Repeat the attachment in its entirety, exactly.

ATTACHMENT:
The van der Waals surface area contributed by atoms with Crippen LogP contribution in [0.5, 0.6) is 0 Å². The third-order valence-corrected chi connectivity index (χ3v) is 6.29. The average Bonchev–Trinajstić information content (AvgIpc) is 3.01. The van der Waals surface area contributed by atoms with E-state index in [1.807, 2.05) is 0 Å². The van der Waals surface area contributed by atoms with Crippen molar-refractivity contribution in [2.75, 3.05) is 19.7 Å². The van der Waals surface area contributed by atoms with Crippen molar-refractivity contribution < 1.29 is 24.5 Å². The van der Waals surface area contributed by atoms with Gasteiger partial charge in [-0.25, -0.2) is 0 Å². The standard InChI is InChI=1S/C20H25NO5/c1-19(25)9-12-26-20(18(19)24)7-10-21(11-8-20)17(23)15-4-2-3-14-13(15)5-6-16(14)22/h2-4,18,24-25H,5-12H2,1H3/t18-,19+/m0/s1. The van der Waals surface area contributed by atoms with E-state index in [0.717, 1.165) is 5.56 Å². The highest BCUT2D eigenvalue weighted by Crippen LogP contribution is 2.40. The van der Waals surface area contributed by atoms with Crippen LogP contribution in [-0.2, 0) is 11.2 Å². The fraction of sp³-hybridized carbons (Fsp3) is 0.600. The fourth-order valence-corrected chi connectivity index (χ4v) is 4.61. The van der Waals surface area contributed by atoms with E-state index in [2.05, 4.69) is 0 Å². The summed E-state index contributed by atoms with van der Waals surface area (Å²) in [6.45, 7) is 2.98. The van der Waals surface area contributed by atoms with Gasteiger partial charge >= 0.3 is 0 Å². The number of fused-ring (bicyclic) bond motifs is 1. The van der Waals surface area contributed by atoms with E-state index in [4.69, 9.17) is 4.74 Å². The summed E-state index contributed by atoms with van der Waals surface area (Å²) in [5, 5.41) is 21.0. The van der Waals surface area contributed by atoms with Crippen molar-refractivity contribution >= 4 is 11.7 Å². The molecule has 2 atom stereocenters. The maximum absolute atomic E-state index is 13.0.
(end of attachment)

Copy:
The van der Waals surface area contributed by atoms with Crippen LogP contribution in [0.5, 0.6) is 0 Å². The third-order valence-corrected chi connectivity index (χ3v) is 6.29. The average Bonchev–Trinajstić information content (AvgIpc) is 3.01. The van der Waals surface area contributed by atoms with E-state index in [1.807, 2.05) is 0 Å². The van der Waals surface area contributed by atoms with Crippen molar-refractivity contribution in [2.75, 3.05) is 19.7 Å². The van der Waals surface area contributed by atoms with Crippen molar-refractivity contribution < 1.29 is 24.5 Å². The van der Waals surface area contributed by atoms with Gasteiger partial charge in [-0.25, -0.2) is 0 Å². The standard InChI is InChI=1S/C20H25NO5/c1-19(25)9-12-26-20(18(19)24)7-10-21(11-8-20)17(23)15-4-2-3-14-13(15)5-6-16(14)22/h2-4,18,24-25H,5-12H2,1H3/t18-,19+/m0/s1. The van der Waals surface area contributed by atoms with E-state index in [0.717, 1.165) is 5.56 Å². The highest BCUT2D eigenvalue weighted by Crippen LogP contribution is 2.40. The van der Waals surface area contributed by atoms with Crippen LogP contribution in [-0.2, 0) is 11.2 Å². The fraction of sp³-hybridized carbons (Fsp3) is 0.600. The fourth-order valence-corrected chi connectivity index (χ4v) is 4.61. The van der Waals surface area contributed by atoms with E-state index in [2.05, 4.69) is 0 Å². The summed E-state index contributed by atoms with van der Waals surface area (Å²) in [6.45, 7) is 2.98. The van der Waals surface area contributed by atoms with Gasteiger partial charge >= 0.3 is 0 Å². The number of fused-ring (bicyclic) bond motifs is 1. The van der Waals surface area contributed by atoms with E-state index in [4.69, 9.17) is 4.74 Å². The summed E-state index contributed by atoms with van der Waals surface area (Å²) in [5, 5.41) is 21.0. The van der Waals surface area contributed by atoms with Crippen molar-refractivity contribution >= 4 is 11.7 Å². The molecule has 2 atom stereocenters. The maximum absolute atomic E-state index is 13.0.